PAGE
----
RAE MARTENS: Caring “F” words for her 12-year-old son with disabilities
Being heard as a parent of a child with multiple disabilities sits on a spectrum of various forms of action. On one end, appeals for compassion to have certain needs filled often comes with homemade baking as a buffer so as to say, “I come in peace”. On the other end of the spectrum sits an over caffeinated, sleep deprived mama bear.
I’m trying to keep my collection of four letter expletives in check in front of my son Luke, whilst on hold with one of several social service providers I play an unpaid personal assistant for. The names may change as well as the diagnosis, but the struggles of the caregiver often carry very similar experiences.
I know this story well. Very well.
Luke will be twelve next month. The fact that he’s still with us is nothing short of miraculous given he was born with a rare chromosome disorder called mosaic trisomy 22. For your shortcut introduction to genomics, he was born with an extra copy of his 22ndchromosome which is the one that determines how you grow. He’s about the size of someone half his age. He’s nonverbal and was also diagnosed with autism and cerebral palsy, but he’s also a prankster and a sassy pre-teen.
With age though, comes less appointments. He’s going to do whatever he’s going to do, so we’re really beginning to enjoy some consistent quality time as a family. It’s not as though from here everything is, “and they lived happily ever after”.
Caregivers of kids living with disabilities work hard to carve out a life amidst a broken system. A friend of mine a few years ago introduced me to the concept of patient-oriented research. (POR) Current evidence supports that if people with lived experience are incorporated into the research process not just as subjects, you have better and less paternalistic research. You have research with real life application. This concept is supported by the CIHR who developed the SPOR initiative a few years ago. (http://www.cihr-irsc.gc.ca/e/41204.html)
A friend was telling me about an initiative in Australia a few years ago. The phrasing they used was so fascinatingly simple: a desire for a normal life. While normal is something that can often be described as just a setting on the dryer, we have a lot of work to do to create consensus in Canada as to what a good and full life looks like for persons living with disabilities across the lifespan. An overall wellness model would in fact create a uniform understanding for parents in knowing exactly what their kids deserve in care.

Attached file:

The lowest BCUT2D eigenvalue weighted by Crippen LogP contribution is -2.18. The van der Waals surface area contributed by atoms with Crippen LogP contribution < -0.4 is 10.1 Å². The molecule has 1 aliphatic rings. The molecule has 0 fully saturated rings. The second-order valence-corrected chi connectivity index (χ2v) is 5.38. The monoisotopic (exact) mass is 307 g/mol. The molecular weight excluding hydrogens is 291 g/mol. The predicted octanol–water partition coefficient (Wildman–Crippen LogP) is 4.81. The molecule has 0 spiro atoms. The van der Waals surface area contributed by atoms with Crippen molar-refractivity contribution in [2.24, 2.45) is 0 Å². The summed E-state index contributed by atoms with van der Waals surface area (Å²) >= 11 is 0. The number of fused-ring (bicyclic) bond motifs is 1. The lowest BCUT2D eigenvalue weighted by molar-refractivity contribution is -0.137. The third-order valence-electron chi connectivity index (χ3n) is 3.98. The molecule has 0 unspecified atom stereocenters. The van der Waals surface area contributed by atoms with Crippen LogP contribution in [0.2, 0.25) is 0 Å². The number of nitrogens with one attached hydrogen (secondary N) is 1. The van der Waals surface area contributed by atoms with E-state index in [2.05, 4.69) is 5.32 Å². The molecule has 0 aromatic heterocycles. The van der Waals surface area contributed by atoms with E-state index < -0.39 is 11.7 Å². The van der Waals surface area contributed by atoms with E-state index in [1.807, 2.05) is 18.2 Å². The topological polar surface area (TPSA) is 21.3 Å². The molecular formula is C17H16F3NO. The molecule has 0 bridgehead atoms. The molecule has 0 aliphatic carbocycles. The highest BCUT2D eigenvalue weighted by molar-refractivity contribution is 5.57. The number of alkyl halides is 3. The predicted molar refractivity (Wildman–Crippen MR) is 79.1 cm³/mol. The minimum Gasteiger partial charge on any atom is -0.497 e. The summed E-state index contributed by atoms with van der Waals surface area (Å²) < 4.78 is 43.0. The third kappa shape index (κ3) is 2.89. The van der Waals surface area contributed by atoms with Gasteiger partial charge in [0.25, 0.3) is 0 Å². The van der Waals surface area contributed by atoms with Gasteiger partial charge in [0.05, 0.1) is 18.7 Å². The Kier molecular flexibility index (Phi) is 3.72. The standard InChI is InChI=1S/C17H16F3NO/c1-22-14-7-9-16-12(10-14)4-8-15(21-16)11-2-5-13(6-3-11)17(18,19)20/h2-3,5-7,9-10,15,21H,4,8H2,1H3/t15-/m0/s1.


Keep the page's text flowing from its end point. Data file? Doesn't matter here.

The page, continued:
For myself a lot of great partnerships have developed via POR which has given me an open door to start asking questions on how we can best support Canadian kids with disabilities … to make sure that all this great research gets in the hands of people who need it. In 2012 two researchers at CanChild Centre for Childhood Disability in Hamilton, Ontario created a simplified explanation for parents of the World Health Organization’s International Classification of Functioning, Disability and Health (or the ICF for short) called the Six F Words of Disability. This is a concept that truly has my heart as a mom. It’s a concept that we should be filtering the development of all our services and supports through. One F Word is never mutually exclusive over one another.
Function: I may do things differently but please help me try.
Family: Mine plays a supporting role in my life. Please give them have an opportunity for having a voice too, they’re my biggest fans.
Fitness: Please help me find ways to keep healthy.
Friends: Connections with others is important to my development. Please help me find ways to hang out with my peers.
Fun: Fun and play is how I learn and grow. Please help me find ways to be a kid.
Future: I will grow up one day. Please help me find ways to be a part of the community.
Motivated by the F Words, I help facilitate a social media based advisory network for families engaged and willing to collaborate in research. We have spent the past few years getting to know what sort of connection we can make together in the creation of research with real life application and have seen the benefits of real time knowledge exchange in an era where science is making a deeper impact by taking the work to the people. I look forward to seeing the potential in depth research that over time will build in thanks to in this ongoing partnership between caregiver and researcher.
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